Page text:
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Moore v. Public Service Coordinated Transport

October 11, 1951

DORIS H. MOORE, PLAINTIFF-RESPONDENT,
v.
PUBLIC SERVICE COORDINATED TRANSPORT, DEFENDANT-APPELLANT, AND ELLMAS BUS CO., A NEW JERSEY CORPORATION, AND NORBERT GEISSLER, DEFENDANTS



McGeehan, Jayne and Wm. J. Brennan, Jr. The opinion of the court was delivered by William J. Brennan, Jr., J.A.D.

Brennan

This appeal by defendant Public Service Coordinated Transport is addressed only to the alleged excessiveness of a verdict in the amount of $63,300 rendered for plaintiff by the jury at the trial of this action in Essex County Court. The trial court refused upon defendant's motion to set aside the verdict.

Damages chargeable to a wrongdoer are limited to those injuries and losses which are shown to be the natural and proximate effects of his wrongful act. Wiley v. West Jersey R.R. Co. , 44 N.J.L. 247 (Sup. Ct. 1882); Smith v. Public Service Corporation , 78 N.J.L. 478 (E. & A. 1910); Schlenger v. Weinberg , 107 N.J.L. 130 (E. & A. 1930); Woschenko v. C. Schmidt & Sons , 2 N.J. 269 (1949).

Ordinarily, however, the determination of those injurious results which are natural and proximate, as distinguished from those unrelated and remote, is exclusively the function of the jury. Too, having identified from the believable evidence such natural and proximate consequences, the admeasurement of the amount of pecuniary compensation is, within reasonable limits and instructions, assigned to the judgment and sound discretion of the jury. Unless there are applicable statutory standards, the law does not assume that a particular bodily injury calls for a definite amount of compensation. Here again the amount to be awarded is therefore primarily for the jury to estimate in view of the facts and circumstances of each particular case. 15 Am. Jur. Damages, p. 479, sec. 71; p. 624, sec. 207.

When on appeal we are asked to nullify a verdict as excessive after denial of that relief by the trial court, we are guided by the criterion that, giving due regard to the action of the trial court and its opportunity and that of the jury to pass upon the credibility of the witnesses, the judgment will not be disturbed unless it clearly and convincingly appears that the verdict was the result of mistake, partiality, prejudice or passion. Rule 1:2-20, as amended; Rule 4:2-6; Hodes v. Dunsky , 15 N.J. Super. 27 (App. Div. 1951). The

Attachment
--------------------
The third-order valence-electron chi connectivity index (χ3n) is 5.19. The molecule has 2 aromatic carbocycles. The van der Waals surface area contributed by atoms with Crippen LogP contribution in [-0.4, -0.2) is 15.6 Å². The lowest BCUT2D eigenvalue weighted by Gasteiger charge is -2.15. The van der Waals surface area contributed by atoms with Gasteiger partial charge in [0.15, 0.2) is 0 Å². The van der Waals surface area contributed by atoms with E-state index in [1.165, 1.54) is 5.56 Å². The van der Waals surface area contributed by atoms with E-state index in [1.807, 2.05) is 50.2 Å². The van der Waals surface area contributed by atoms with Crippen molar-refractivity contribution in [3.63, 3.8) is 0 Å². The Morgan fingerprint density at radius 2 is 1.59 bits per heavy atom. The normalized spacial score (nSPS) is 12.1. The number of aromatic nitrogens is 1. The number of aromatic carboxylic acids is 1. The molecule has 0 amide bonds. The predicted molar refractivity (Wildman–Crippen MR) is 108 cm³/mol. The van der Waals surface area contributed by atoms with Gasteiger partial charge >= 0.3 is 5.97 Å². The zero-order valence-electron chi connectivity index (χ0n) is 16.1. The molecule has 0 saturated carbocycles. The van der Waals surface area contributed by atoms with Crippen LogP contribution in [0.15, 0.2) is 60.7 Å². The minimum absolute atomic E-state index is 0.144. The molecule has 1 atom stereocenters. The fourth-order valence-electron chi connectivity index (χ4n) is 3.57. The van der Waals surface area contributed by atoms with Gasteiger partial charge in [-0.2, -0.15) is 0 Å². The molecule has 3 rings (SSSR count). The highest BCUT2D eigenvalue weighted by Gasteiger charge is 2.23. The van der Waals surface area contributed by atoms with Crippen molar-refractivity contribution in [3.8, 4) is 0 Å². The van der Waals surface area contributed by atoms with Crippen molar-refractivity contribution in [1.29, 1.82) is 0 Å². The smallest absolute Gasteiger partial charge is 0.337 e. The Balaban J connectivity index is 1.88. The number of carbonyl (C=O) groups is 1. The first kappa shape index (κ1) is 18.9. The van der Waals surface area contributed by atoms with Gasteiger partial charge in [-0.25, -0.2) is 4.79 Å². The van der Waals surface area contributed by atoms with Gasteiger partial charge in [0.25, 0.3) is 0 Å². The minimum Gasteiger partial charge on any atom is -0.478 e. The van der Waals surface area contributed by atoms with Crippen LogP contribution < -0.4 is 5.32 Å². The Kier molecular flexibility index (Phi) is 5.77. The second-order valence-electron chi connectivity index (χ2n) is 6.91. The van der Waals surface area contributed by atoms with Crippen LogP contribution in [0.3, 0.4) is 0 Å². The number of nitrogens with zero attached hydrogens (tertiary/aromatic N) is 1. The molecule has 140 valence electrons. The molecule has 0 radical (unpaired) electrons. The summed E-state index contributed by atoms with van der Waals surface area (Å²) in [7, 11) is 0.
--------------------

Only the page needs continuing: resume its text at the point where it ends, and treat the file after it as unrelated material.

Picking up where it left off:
mere fact that the award of damages may seem to the court to be somewhat immoderate and excessive, while a circumstance to be considered, does not conclusively indicate that the verdict was the product of mistake, partiality, prejudice or passion. Gee v. Moss , 108 N.J.L. 160 (E. & A. 1931); Bowen v. Healy's, Inc. , 16 N.J. Misc. 113 (Cir. Ct. 1938). "The appellate tribunal cannot invade the constitutional office of the jury; it may not merely weigh the evidence where it is fairly susceptible of divergent inferences and substitute its own judgment for that of the jury." Hager v. Weber , 7 N.J. 201, 210 (1951). We, like the trial court, may upset the judgment only when "we find the verdict so excessive as irresistibly to give rise to the inference of mistake, passion, prejudice or partiality, and by that standard to be palpably against the weight of the evidence," Ibid , 213, and should interfere with the verdict on the mere ground of excessive damages with reluctance, and never except in a clear case. Salvato v. New Jersey Asphalt & Paving Co. , 135 N.J.L. 185 (E. & A. 1947).

The following quotation from the opinion in the early case of Somerville and Easton Railroad Co. ads. Doughty , 22 N.J.L. 495, 497 (Sup. Ct. 1850) continues to be pertinent:

"There is no evidence of any misbehavior on the part of the jury, or that they did not attentively listen to the testimony of witnesses and the arguments of counsel during a protracted trial; nor is there any proof of bias, or passion, or prejudice, in their minds, unless it is found in their verdict. This court has the power to set aside this verdict; but we will not exercise that power, unless we are clearly satisfied that it is wrong, exorbitant, and oppressive, and so much so as to strike the mind of every reasonable man, at once, that the jury, from some cause, have done the defendants gross injustice. We cannot exercise this power rudely because we may think the verdict too high; we cannot convert ourselves into a tribunal of fact; the law has not invested us with that power, * * *."

We allude to these elementary observations only to re-emphasize that the power of the court to set aside a verdict is essentially remedial in character and the permissible purpose

of its exercise is not to substitute our judgment for that of the jury and thus to supplant its appropriate function.

Plaintiff on May 2, 1949, was a passenger, seated facing forward, in a bus of Ellmas Bus Co., which, while stopped discharging passengers near the Pennsylvania Railroad station in Newark, was struck from the rear by a bus of defendant. The impact caused plaintiff first to be "pitched forward" and then to be "banged back" against the seat. The motion, "a whip lash snapping," produced a compression fracture and dislocation of plaintiff's third cervical vertebra. The orthopedic surgeon, Dr. Flanagan, a specialist in this branch of medicine since 1934, described the seriousness of the condition as "extremely rare," "I believe, including all the serious neck injuries that I have treated during ...


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